A marvellous game.

Spectacularly good fun.

I strongly recommend it for any literary parties or salons.

And, if you were to feel like bringing along a prop next time you see me, well then, I would be delighted to introduce you, personally, to the delights of The Emily Game.

Finally, can you guess the novel from the prop below?

Clue: The novel is set in India.

Advertisements

Tags: , ,

11 Responses to “The Emily Game”

  1. Laura Says:

    Brilliant! Fun for Spain I think… X

  2. Anonymous Says:

    Sea of Poppies?

    and here’s one just for you: coat hanger!

    sounds like a memorable evening 🙂

  3. emilybooks Says:

    Sorry Julia, no not Sea of Poppies. Have been puzzling over the coat hanger all day and have ended up with two – albeit rather unlikely – possibilities:

    1. Paper Fashions activity book – on which there are three mini coat hangers

    2. The Man Who Wore All His Clothes by Allan Ahlberg.

    But those are probably way too leftfield. Shall keep puzzling…

  4. julia Says:

    the clue is in the name, and the ending: one of my favourites, and one that changed my life when i was a teenager 🙂

  5. Katie K Says:

    Ooh is it ‘Transmission’ by Hari Kunzru?

    My clue is: a miniature pig.

    🙂

    Katie

  6. emilybooks Says:

    No, not Transmission, sorry. But that would have been very good.

    Julia – I am really struggling here. Have considered The Lion, The Witch and The Wardrobe for the fur coats… and also A Long Way from Verona for the wonderful Viyella dress moment, but fear I might need to concede defeat!

    Katie K – It must be something by PG Wodehouse, right? Or something by Shelley if it is indeed a Percy Pig, to which you are referring…

  7. Katie K Says:

    Gutted it’s not Transmission – am stumped!

    Mine isn’t a reference to Percy Pig/Bysshe (though I like your logic). It’s something of a classic text…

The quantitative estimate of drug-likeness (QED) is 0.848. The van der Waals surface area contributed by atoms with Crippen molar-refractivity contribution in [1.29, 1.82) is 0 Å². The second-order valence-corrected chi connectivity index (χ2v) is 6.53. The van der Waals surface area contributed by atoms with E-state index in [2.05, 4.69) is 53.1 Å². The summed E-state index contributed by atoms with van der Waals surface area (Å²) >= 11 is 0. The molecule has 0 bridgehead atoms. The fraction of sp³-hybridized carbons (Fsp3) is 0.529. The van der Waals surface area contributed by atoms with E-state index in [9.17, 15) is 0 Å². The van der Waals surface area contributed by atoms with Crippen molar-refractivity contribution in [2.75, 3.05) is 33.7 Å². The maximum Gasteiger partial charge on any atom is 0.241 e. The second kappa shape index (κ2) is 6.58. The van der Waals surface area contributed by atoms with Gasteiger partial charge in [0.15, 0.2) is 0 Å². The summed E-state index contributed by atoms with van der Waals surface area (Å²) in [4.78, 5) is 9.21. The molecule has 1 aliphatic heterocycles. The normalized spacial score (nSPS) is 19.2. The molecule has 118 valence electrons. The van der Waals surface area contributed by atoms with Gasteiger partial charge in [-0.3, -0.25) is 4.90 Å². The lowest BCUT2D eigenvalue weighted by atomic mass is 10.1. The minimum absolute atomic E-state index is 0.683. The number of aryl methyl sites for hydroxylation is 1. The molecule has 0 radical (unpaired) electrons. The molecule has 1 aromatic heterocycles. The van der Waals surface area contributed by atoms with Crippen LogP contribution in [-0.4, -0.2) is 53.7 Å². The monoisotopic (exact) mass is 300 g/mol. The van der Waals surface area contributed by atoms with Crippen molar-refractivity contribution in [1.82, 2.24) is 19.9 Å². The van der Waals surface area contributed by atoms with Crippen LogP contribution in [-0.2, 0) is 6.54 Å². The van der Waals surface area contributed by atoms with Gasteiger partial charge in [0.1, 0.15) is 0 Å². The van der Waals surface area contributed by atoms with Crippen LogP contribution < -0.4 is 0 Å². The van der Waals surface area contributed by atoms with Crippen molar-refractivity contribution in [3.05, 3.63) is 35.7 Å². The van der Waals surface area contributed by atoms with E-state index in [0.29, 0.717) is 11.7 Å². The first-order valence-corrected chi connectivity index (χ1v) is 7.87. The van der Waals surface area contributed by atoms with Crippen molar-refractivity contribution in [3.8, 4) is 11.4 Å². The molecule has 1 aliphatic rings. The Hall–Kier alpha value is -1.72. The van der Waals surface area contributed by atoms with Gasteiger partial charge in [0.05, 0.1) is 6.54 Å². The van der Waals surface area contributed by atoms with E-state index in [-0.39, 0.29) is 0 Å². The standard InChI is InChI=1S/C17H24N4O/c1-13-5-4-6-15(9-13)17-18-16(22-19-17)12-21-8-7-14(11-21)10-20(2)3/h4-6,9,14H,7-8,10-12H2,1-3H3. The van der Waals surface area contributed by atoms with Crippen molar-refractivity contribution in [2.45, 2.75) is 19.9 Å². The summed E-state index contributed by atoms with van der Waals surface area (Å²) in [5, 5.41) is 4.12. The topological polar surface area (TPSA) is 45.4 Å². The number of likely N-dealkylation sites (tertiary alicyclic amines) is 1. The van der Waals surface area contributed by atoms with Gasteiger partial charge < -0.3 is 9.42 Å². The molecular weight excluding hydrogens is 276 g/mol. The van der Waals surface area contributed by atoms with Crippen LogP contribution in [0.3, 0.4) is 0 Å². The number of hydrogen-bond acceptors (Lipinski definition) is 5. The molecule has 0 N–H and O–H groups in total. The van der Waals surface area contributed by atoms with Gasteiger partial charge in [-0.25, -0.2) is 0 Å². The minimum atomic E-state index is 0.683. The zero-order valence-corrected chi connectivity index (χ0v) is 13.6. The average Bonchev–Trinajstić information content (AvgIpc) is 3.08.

8. julia Says:

    How about the Marzipan Pig by Russell Hoban? and Yey for a Long Way from Verona:

    ‘Magnificent stop Congratulations stop I was right stop Hanger’. And father said, ‘Who on earth is that? What a magnificent name. Is his first one coat? and they laughed.

    But, like at the Novelty Machine, I just felt filled with love, knowing that good things take place.

    I owe you a drink!

  9. emilybooks Says:

    Julia! Genius! I can’t believe I’d forgotten that bit!!!!! I now want to reread it … again.

    Katie – I shall keep thinking. Definitely not a PG Wodehouse Blandings novel? x

  10. Katie K Says:

    Your suggestions are much more imaginative than my original idea: plain old Hamlet I’m afraid. But very glad to be reminded of the marzipan pig!!

    What is your one?! I think it is Transmission and you have just forgotten.

Leave a Reply

Fill in your details below or click an icon to log in:

WordPress.com Logo

You are commenting using your WordPress.com account. Log Out / Change )

Twitter picture

You are commenting using your Twitter account. Log Out / Change )

Facebook photo

You are commenting using your Facebook account. Log Out / Change )

Google+ photo

You are commenting using your Google+ account. Log Out / Change )

Connecting to %s


%d bloggers like this: